But I think the repeating nature of the dilemma started to have its psychological effect on my poor daughter over time. After being home on furlough for a year, it was time to return to Mexico, which would involve a 4-hour plane flight, 30+ minutes on a train or taxi, followed by five hours of a bus ride. A very curvy ramp; bumpy bus ride. The mere thought of it with my four children was a little intimidating to me, but it was obviously quite impactful on my daughter.

    The morning we got up to leave, she went straight from her bed, downstairs, and directly into the bathroom to upchuck her cookies (or whatever she had supped on the night before). She wasn’t even out of her pajamas yet. Clearly the anxiety of the upcoming trip was more than she could handle, even though the traveling itself hadn’t even started.

    I knew it was going to be a long day. And it was. There was more upheaval at the airport, on the plane, on the train, and of course, on the bus. It was a long day. But thankfully, we made it safely, and I’m happy to report that for the most part, she has finally outgrown her motion sickness. And I’m happy that I don’t have to travel with motion sickness bags anymore!

    1. Oh, my! That sounds awful! You’re not just talking about a little jaunt down the freeway. I’m thinking of all the times you had to go back and forth from Mexico to Chicago–planes and busses–and then all the trips between Chicago and Michigan. Multiply those miles by how many barf bags? Oh, dear.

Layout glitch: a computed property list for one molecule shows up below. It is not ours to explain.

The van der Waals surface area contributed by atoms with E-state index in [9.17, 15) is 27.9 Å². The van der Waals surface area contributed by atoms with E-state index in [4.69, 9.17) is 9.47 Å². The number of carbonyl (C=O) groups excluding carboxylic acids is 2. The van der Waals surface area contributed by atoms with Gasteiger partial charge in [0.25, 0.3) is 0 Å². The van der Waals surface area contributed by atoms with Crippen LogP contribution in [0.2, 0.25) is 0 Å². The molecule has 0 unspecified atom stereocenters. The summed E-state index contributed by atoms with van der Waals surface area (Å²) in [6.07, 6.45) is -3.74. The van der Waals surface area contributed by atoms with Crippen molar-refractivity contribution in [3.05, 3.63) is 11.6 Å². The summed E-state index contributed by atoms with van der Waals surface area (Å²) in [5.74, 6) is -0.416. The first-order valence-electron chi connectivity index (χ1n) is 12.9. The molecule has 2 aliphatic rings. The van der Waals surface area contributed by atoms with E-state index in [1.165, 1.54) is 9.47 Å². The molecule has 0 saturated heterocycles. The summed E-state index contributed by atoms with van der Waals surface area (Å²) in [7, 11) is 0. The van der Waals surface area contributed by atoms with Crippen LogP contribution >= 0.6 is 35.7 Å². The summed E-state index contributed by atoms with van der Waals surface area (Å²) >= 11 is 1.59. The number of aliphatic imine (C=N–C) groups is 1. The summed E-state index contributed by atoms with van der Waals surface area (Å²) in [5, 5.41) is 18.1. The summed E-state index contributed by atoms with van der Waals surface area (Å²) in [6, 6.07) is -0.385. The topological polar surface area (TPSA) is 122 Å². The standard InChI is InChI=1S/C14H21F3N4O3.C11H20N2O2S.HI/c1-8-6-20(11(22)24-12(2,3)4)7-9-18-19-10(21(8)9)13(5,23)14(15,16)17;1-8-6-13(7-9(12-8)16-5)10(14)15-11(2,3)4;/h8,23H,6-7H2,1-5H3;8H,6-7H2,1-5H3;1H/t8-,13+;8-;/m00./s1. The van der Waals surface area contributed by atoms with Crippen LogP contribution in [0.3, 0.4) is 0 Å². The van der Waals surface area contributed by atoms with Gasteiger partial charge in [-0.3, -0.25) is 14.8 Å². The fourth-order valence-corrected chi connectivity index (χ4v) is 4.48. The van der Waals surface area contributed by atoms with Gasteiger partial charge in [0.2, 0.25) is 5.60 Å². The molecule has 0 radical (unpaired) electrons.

2. Once my husband and I missed a flight— crazy one-mile-an-hour Chicago traffic, dropped off at the wrong terminal, trying to catch the next train to the right terminal, and plane zipped up tight 40 minutes before takeoff all played into it. Thing is, we were on our way to his final job interview with plans to look at schools and houses— the company had paid for our tickets. Only thing to do was wait for the next plane to see if they could squeeze us on. Four flights and eight hours later, we were still waiting. My husband finally upgraded with frequent flyer miles and we got on, arriving on the east coast at 1am. Just in time to sleep for a few hours and be at the job by 8.
    Waiting all that time was horrible. We were afraid to even go to the bathroom lest we miss a seat.
    So I can’t imagine going through all that with kids, especially little ones!!

    And in case you’re wondering, they offered him the job but he didn’t take it. They were a wonderful company— but I think the whole experience got him to thinking what it would be like to uproot our kids across the country.